1) Give away the ebook file format. That’s right. Let anyone and everyone have it, royalty-free. There’s a precedent for this, Sony helped set it, and Sony reaped millions and millions of dollars from that move and created a new worldwide standard. They did it in conjunction with Philips when they introduced the Compact Cassette tape format. Permit me to quote the relevant passage from that wikipedia link:


Philips introduced the compact audio cassette medium for audio storage in Europe in 1963, and in the United States in 1964, under the trademark name Compact Cassette. Although there were other magnetic tape cartridge systems at the time, the Compact Cassette became dominant as a result of Philips’s decision (in the face of pressure from Sony) to license the format free of charge. It went on to become a popular (and re-recordable) alternative to the turntable for LP records during the late 1970s.

Emphasis added by me.

Sony, you used to understand these things. Or was it only Akio Morita who did? At any rate, it’s there, it’s part of your corporate history. Learn from it. Do it again.

2) Open your ebook store. Because you’ve held onto the file format, you’ve allowed Amazon a huge advantage here by allowing writers to immediately publish their works and sell them via the Kindle Store. This is really inexcusable, Sony. Do any of you use the Internet? What is the Internet but the largest self-publishing effort in the total history of humanity? How could you have missed that connection? With the year-long advantage you had, your ebook store could have boasted of thousands of titles the Kindle Store lacked. All of them original. And some of them would have remained exclusive to your store because we writers are loyal beasts. We remember who treats us right (and vice versa!).

3) Generate some excitement! You’ve partnered with Borders. Use that partnership to one another’s advantage. Why aren’t there weekly Sony Reader Demonstration Nights at Borders? Why are the Readers all alone, nailed down on a kiosk (so they now can’t even be held in the hand!) in a hard-to-find area of the store? Do any of you realize that — thanks to Amazon! — ebook prices are now competitive with print book prices? And in some instances ebook prices are actually better? Since the introduction of the Kindle, I’ve found many titles below their mass-market paperback pricing. I’d buy them in e, not p, now. And I think many other people would do the same too. If they were educated about that fact. Will you and Borders tell them?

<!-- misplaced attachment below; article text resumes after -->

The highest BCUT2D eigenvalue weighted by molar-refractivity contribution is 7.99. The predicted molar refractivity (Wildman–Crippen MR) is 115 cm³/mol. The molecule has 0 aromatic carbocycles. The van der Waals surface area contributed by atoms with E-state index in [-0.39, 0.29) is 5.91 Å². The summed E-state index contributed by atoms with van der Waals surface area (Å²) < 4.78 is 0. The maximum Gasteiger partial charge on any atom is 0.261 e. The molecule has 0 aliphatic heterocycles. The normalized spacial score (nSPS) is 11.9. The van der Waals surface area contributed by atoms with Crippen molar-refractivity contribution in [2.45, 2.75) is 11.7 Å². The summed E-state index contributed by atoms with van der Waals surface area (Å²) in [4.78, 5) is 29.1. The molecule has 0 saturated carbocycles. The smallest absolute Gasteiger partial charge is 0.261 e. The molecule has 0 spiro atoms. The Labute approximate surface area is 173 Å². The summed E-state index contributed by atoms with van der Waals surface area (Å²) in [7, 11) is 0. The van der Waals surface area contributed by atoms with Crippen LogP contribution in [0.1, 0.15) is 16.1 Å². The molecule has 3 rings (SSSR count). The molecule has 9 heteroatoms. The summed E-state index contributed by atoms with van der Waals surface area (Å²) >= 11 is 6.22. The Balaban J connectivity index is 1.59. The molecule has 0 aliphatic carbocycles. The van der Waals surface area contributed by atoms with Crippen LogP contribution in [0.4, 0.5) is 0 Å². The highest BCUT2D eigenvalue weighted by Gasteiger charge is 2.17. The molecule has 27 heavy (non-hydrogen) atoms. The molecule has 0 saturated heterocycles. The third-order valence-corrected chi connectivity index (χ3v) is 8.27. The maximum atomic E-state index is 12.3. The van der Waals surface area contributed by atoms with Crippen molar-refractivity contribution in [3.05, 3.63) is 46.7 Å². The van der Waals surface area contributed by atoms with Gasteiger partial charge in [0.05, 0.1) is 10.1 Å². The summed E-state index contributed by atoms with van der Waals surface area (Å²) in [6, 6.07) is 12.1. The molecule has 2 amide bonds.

4) Add wireless. Even if it’s just WiFi, that would help greatly. eBooks are lightweight things and even WiFi can handle downloading them. I know there are those at Sony who said wireless should have been built-in from the start. I hope you remember who those people were — and give them promotions. They understand and should be permitted more of a voice in the product. Whoever it was that blocked wireless should get a nice corner office — back in Japan. (If it was an American executive, even moreso. Do us the favor of removing that person from this country so he can’t go on to do such damage at another company!)